We know nurses are fabulous.
But guess what? The news media does, too.
Over the last few months, nurses have shown the news media exactly what we’re made of. Unfortunately, much of what we’ve seen in the news lately has been fraught with tragedy and suffering. But behind every tragedy is a nurse making a difference. There’s that popular Mr. Roger’s quote that’s been popping up all over social media: “When I was a boy and I would see scary things in the news, my mother would say to me, ‘Look for the helpers. You will always find people helping.’ ”
Many of those helpers are nurses.
After the devastating fertilizer blast in West, Texas, off-duty nurses raced to the scene, helping to evacuate trapped residents of a near-by nursing home. Imagine being a terrified, injured resident and then suddenly seeing a friendly face to tend to your wounds and keep you safe.
CNN and Huffington Post
The bombings that occurred at the Boston Marathon last month shocked the city and the nation. But for Stephen Segatore, Jim Asaiente, and countless other nurses, it was a call to action. Many nurses and other medical volunteers acted immediately to provide emergency care both at the scene and at the numerous hospitals that treated the victims. As victims continue the lengthy healing process, nurses are there every step of the way.
And Some of the More Uplifting Stories
An interesting take on prematurity with excellent use of nurses and NPs as experts. Explores some of the ethical dilemmas surrounding premature birth decisions and an enlightening look at what a parent goes through emotionally and intellectually.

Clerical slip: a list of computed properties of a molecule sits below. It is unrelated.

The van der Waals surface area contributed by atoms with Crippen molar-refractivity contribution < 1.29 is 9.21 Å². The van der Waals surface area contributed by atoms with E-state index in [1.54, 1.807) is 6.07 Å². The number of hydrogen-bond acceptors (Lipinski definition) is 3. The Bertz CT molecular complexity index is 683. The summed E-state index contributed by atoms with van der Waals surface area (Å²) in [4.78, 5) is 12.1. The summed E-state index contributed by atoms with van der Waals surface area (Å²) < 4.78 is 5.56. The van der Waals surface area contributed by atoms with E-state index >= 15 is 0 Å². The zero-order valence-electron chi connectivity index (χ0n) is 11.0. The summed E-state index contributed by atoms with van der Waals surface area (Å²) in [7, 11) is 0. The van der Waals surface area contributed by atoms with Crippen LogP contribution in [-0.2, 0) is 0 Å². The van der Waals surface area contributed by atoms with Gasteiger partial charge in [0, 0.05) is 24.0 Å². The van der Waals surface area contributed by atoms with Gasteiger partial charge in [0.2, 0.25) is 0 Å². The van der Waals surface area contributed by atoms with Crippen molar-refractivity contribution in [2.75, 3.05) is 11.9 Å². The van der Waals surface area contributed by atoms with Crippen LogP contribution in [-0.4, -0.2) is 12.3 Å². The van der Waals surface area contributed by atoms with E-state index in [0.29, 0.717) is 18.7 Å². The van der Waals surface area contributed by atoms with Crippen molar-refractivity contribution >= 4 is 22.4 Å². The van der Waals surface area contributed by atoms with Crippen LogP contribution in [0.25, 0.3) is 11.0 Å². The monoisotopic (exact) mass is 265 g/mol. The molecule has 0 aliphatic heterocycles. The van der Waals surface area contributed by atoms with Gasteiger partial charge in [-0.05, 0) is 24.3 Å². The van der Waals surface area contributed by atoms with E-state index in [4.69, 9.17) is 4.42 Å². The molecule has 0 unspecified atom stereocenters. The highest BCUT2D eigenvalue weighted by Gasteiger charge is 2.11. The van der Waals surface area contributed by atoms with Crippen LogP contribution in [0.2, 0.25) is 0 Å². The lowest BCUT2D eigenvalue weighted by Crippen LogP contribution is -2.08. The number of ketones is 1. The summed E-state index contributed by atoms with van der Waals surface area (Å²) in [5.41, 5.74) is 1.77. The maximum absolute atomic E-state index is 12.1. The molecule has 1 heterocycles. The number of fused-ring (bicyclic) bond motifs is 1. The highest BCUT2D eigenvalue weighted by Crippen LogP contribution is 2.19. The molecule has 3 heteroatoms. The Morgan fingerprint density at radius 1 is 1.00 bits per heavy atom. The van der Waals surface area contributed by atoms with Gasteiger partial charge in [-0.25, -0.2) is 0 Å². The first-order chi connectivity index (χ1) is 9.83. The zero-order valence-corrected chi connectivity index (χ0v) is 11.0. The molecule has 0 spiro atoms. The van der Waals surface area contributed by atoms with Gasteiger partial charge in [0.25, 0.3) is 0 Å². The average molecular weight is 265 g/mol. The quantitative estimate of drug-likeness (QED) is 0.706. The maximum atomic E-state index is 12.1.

The American Nurse Project, an illuminating photojournalistic book about nurses, was inspired by Rhonda Collins, MSN, RN, and VP of Fresenius Kabi (an infusion therapy, clinical nutrition, and I.V. drug company) and beautifully captured by photographer Carolyn Jones and her team. In this goose-bump interview on PBS, Collins and Jones discuss the many kinds of nurses doing heroic work in US everyday.
This article covers the current bill proposal that would give nurse practitioners in the state of California greater autonomy in order to better serve the population’s health needs.
A recent article on Boston.com entitled Nursing: the most trusted profession in America says this in its opener:
“Often described as both an art and a science, nursing is a profession that reflects the varied passions and interests of its dedicated workers. As the largest component of the healthcare professions, nurses serve with a strong commitment to patient safety even as they work in roles that range from airlift nurse to professor, from telemetry specialist to hospice supervisor.”
Nice work, news media. I’d say you’re starting to get it.